Still Acting Poor by Michael

Updated: Sep 4, 2021


Still Acting Poor

by Michael D’Agostino

Most of the people who lived through the Depression of the 1930s continue to behave as if another one is just around the corner. Mom-Mom, my maternal grandmother, although a young girl back then, is a good example of someone who appears to have been strongly affected by the Depression. When so many people were out of work and had little to live on, they had to stretch their resources, such as clothing and food, to survive.


Mom-Mom does not like to throw anything away. If there is any chance anyone could possibly use it for anything, it gets packed away or stuck into a corner. She stuffs her house, just as squirrels in the fall stuff their cheeks with nuts. Her house becomes her cheeks. It seems as if every bit of space is utilized, but there is always room for just one more item. The house is like a museum: the obsolete, the broken, and the just plain useless all have a place. In contrast to today’s throw-away society, people in the 1930s had to save everything.


Christmas is a time for memories: remembering friends, family, and that gift paper we used to wrap Mom-Mom’s presents the previous year. She will carefully untie each ribbon, untape each seam, and smooth each crease, so she can roll the paper up and squirrel it away for next year.


She never signs Christmas and birthday cards, nor even writes on the envelope. Instead, inside you will find a piece of scrap paper, which has outlived any other useful purpose, and somewhere on it will be scrawled her message. This she does to give us the opportunity to send the card to someone else. The card becomes part of the gift, to have available to use and reuse.


Also, back then, as the economy spiraled down, many businesses closed; therefore, goods and certain types of services were in limited supply. Even if the materials were available, people didn't have the money to buy them and had to find ways to adapt what they had or scrounge what they needed. They had to become creative in their use and reuse of the materials they had on hand, inventive in adapting what was available to what was needed, and self-sufficient in fixing things for which they would have paid a repair man.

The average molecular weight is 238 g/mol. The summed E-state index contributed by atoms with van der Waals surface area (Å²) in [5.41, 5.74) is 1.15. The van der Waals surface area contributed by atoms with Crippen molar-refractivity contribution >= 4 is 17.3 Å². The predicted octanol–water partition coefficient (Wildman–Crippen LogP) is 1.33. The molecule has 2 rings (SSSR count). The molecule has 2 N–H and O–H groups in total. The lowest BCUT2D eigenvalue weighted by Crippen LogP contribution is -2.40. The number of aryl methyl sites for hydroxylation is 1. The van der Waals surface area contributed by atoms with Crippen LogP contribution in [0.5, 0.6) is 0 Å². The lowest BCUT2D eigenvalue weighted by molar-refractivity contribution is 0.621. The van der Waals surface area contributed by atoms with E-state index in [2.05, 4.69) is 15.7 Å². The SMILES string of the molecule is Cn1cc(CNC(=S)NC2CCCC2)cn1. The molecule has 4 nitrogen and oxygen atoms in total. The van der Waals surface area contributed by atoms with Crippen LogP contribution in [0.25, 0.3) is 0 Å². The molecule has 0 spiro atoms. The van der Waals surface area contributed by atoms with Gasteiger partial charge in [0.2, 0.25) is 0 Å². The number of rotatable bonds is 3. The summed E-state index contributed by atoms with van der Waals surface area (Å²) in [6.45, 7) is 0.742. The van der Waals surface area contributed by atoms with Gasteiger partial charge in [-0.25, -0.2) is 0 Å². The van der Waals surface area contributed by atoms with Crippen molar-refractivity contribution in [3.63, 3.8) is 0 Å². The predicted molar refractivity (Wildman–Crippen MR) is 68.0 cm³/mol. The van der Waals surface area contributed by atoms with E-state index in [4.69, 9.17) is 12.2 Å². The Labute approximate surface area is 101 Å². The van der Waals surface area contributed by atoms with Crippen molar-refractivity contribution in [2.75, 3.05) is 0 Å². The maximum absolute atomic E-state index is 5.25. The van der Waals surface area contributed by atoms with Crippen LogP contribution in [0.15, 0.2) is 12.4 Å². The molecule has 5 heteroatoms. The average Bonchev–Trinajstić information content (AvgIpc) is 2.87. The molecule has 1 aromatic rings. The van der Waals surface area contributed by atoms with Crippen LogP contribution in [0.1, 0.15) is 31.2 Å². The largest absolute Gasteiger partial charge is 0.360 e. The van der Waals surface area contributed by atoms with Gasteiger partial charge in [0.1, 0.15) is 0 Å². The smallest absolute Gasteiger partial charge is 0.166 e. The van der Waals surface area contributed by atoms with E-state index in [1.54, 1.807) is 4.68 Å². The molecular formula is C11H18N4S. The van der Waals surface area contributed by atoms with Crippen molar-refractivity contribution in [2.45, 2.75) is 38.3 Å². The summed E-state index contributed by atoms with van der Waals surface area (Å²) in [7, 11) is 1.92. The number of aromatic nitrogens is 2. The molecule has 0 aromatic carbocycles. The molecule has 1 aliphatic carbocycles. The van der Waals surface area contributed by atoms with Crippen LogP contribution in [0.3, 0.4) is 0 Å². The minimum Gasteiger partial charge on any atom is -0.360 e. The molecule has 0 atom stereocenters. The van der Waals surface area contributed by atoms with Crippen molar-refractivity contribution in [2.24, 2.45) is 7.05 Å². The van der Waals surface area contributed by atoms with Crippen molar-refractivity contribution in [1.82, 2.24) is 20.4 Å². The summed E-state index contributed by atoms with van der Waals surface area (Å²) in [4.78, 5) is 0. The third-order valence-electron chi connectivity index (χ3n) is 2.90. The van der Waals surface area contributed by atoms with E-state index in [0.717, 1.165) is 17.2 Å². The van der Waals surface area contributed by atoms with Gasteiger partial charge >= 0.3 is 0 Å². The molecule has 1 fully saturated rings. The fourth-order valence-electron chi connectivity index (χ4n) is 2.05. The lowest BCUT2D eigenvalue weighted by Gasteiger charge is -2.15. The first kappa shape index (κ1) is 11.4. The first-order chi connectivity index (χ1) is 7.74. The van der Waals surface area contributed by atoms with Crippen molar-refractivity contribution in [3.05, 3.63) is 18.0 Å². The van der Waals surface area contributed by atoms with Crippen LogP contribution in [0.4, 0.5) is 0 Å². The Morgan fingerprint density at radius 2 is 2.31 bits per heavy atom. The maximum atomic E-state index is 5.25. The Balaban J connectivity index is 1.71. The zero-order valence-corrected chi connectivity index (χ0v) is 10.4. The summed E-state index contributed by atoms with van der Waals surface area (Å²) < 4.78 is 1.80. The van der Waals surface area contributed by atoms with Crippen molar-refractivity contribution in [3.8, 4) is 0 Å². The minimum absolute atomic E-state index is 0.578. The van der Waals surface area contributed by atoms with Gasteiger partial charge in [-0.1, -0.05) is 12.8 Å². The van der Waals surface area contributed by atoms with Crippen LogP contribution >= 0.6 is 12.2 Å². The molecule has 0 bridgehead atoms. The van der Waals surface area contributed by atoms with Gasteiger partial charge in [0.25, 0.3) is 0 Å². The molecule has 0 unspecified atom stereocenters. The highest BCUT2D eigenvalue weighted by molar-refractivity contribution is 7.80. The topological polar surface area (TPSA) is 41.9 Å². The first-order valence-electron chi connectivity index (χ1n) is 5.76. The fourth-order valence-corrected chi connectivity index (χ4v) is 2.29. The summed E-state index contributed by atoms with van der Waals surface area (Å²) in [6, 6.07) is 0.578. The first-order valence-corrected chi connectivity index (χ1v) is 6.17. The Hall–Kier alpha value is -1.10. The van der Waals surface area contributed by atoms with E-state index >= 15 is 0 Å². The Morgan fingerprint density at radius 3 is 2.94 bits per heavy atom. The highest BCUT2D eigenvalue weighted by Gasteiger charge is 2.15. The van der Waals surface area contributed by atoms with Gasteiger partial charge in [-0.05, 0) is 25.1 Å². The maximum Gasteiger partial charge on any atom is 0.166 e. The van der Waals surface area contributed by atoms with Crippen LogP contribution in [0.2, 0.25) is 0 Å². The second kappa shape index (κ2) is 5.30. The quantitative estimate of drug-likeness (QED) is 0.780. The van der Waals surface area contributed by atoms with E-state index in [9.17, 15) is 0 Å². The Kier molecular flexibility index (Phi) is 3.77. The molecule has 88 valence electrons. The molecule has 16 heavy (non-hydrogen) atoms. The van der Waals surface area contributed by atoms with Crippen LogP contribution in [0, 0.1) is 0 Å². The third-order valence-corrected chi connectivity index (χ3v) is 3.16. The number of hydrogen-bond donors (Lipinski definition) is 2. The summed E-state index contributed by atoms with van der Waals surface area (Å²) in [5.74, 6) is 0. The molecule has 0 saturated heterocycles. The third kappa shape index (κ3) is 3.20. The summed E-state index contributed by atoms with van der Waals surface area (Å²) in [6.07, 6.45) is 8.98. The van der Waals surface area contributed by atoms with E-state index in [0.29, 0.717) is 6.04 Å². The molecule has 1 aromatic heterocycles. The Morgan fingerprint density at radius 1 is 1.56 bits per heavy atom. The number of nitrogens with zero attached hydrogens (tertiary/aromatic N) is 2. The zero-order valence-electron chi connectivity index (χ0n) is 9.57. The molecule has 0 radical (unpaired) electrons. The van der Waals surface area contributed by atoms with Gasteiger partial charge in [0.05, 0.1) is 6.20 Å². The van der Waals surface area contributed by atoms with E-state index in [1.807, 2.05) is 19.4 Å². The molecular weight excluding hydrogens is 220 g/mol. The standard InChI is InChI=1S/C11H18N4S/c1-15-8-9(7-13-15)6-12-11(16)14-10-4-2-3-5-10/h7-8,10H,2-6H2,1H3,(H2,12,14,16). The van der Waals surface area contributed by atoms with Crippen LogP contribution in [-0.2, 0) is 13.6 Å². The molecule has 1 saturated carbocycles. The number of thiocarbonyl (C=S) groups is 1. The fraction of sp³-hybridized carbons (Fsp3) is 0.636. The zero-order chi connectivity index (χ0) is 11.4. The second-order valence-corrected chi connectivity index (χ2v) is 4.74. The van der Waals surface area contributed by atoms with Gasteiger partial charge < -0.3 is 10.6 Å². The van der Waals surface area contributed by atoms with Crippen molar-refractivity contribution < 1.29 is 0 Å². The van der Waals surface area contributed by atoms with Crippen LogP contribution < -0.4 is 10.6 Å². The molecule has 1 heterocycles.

Mom-Mom’s back porch rotted to the point that throwing one more board across, as she has been doing for the past five years, wasn't going to solve the problem this time. Rather than buying the proper materials, or better yet, calling a contractor to build a new porch, she collected wooden skids (3' x 4' platforms) from a nearby building site and stacked them to approximate a porch.


Just as Mom-Mom did not consider paying a contractor to build her a porch, when a broken water pipe ruined the bathroom ceiling, she taped it up and painted over the damage resulting in an amateur-looking repair. One could understand her self-repair attempts if she were living on a limited income. But not only does she have substantial savings, she has a sufficient permanent pension and investment income. Though the ceiling looked ruined, it still functioned as a ceiling, and in the past the choice was that or no ceiling.